The Future As Seen By Me In 2010

Well looky here, things one has scanned in eh. (ignore the photo, that's some guy that made some accounting software, not sure what became of him ;) MIKE RIVERSDALE is fuming. The expensive headphones he bought in Sydney three weeks ago have just died. His first reaction is not to randomly spill expletives into his coffee, but to use his iPhone to vent his frustration to his Twitter con- tacts, under the moniker Miramar Mike. "I will also put, 'What should I do?' It's a conversation. I'm reaching out to the people following me." The council predicts hand-held digital devices such as smartphones will rule the world in 2040. They already rule the life of Mr Riversdale, whose company WaveAdept helps businesses adapt - their computing sys- tems to allow staff to work from anywhere - and with anyone. In order of fre- equency, he uses his iPhone to tweet (1136 followers; 8363 tweets since joining), e-mail, make phone calls and use online services, such as checki

Semantic Web ... what's that all abaht then guv'nor?

Flickr: Semantics?The Semantic Web has, for quite some time now, been touted as then next generation Internet and more specifically the "Web" - your email runs on the Internet but I'm not sure that's what they're talk---- well, maybe ...

But what does 'sematic web' mean?
Wikipedia has a great 'semantic web' explanation:
Humans are capable of using the Web to carry out tasks such as finding the Finnish word for “cat”, reserving a library book, and searching for a low price on a DVD. However, a computer cannot accomplish the same tasks without human direction because web pages are designed to be read by people, not machines. The semantic web is a vision of information that is understandable by computers, so that they can perform more of the tedious work involved in finding, sharing and combining information on the web.”

This ties into two things that are fundamental to the approach I take when working with clients:
  1. Openess
  2. Information is your product NOT your website/Intranet, i.e. let go of the information destination
(there are others but for now let's focus on those)

Openess will be key to enabling the machines to get at, understand and use the information you'd like to share with the world. Openess is not just about allowing access, it is also allowing access in a recognised way to information that can be understood by other computer applications.

For instance, I have my work calendar available online, it will make sense to you and you will see that I was free at 1:30pm for an hour on Wednesday 4th June, 2008 (NZ time) and if you had been around the Wellington CBD you could've caught up with me. You, a human, work that with little brain use ... but a computer can not as the information is not (yet) open for it to be read and used in such a useful way.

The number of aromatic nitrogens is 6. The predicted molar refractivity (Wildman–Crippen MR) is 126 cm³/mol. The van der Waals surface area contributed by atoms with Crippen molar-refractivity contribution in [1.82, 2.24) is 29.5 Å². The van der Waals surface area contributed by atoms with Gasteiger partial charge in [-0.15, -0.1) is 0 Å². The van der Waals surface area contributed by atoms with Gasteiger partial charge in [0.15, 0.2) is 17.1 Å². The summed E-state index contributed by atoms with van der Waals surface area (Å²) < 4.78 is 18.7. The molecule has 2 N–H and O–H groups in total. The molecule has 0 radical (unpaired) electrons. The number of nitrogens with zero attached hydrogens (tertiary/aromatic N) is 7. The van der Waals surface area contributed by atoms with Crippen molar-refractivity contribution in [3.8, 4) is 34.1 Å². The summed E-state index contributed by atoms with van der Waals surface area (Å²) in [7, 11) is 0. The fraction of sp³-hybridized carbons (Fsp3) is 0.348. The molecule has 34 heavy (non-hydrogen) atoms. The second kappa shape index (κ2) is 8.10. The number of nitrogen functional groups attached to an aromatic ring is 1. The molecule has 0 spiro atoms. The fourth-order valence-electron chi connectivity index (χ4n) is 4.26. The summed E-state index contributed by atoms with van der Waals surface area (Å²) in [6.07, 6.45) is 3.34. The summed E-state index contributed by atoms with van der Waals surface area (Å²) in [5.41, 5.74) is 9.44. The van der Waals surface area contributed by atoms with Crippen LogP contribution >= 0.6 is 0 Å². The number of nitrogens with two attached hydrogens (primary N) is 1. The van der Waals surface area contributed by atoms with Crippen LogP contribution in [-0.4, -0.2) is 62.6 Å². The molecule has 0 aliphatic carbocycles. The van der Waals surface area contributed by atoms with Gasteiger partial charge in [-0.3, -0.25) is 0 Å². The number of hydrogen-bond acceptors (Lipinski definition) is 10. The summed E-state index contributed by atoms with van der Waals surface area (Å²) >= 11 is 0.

Once you let others into your information (and it's always your choice how, when and to what level) then you very soon realise that your most common access point to that information is NOT the product from which the next step is to let go of the information destination - this is will be a relief to you as you no longer have to try and be everything to everyone using just one website.

Using my work calendar again you may think I have to use the Google Calendar web site to review and update my appointments, this is not true. The information is fed out in a common format (iCal) that allows other application that I authorise can use the information. This means in reality that the two most common ways I see my calendar is via the Ubuntu time/calendar (top-right of my desktop) or via SMS txt messages from Google letting me know when people accept/change/decline appointments and more importantly where I should be in 30 minutes time. The information is king, not the Google Calendar website.

"Open information" + "letting go of the destination" can lead to some wonderful things being created around your information that you would never have though of in a million years ("mashups" fall into this category) - check out these five wonderful creations that the originators of the information and/or systems would never have imagined [source: Mashup Awards]:

These two facets are also a driving force behind "Web 2.0" - think of Flickr (I rarely see the website but my screensaver shows me the latest cool photos I've taken), Delicious (can't remember the last time I visited the website) and, of course, Twitter which I only visit to follow new people or check out the new people following me.

HOWEVER, these two facets of 'openess' and 'the website is not your product' does not seem to be as front-and-centre in "Enterprise 2.0" as it should. People within NZ organisations think/install/use a "wiki" or a "blog" or SharePoint = "Web 2.0" but don't seem to be mature enough to think how the data/information should be opened up to other services.

Is this a '2-3 years behind USA/Europe' thing happening here in New Zealand?
Your view - leave a comment

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Other related postings on the 'semantic web' from this blog and others:

Comments

  1. Tasha, are you sure??

    ReplyDelete
  2. I'm very happy you wrote that post :)

    -Thank you
    Kim

    ReplyDelete

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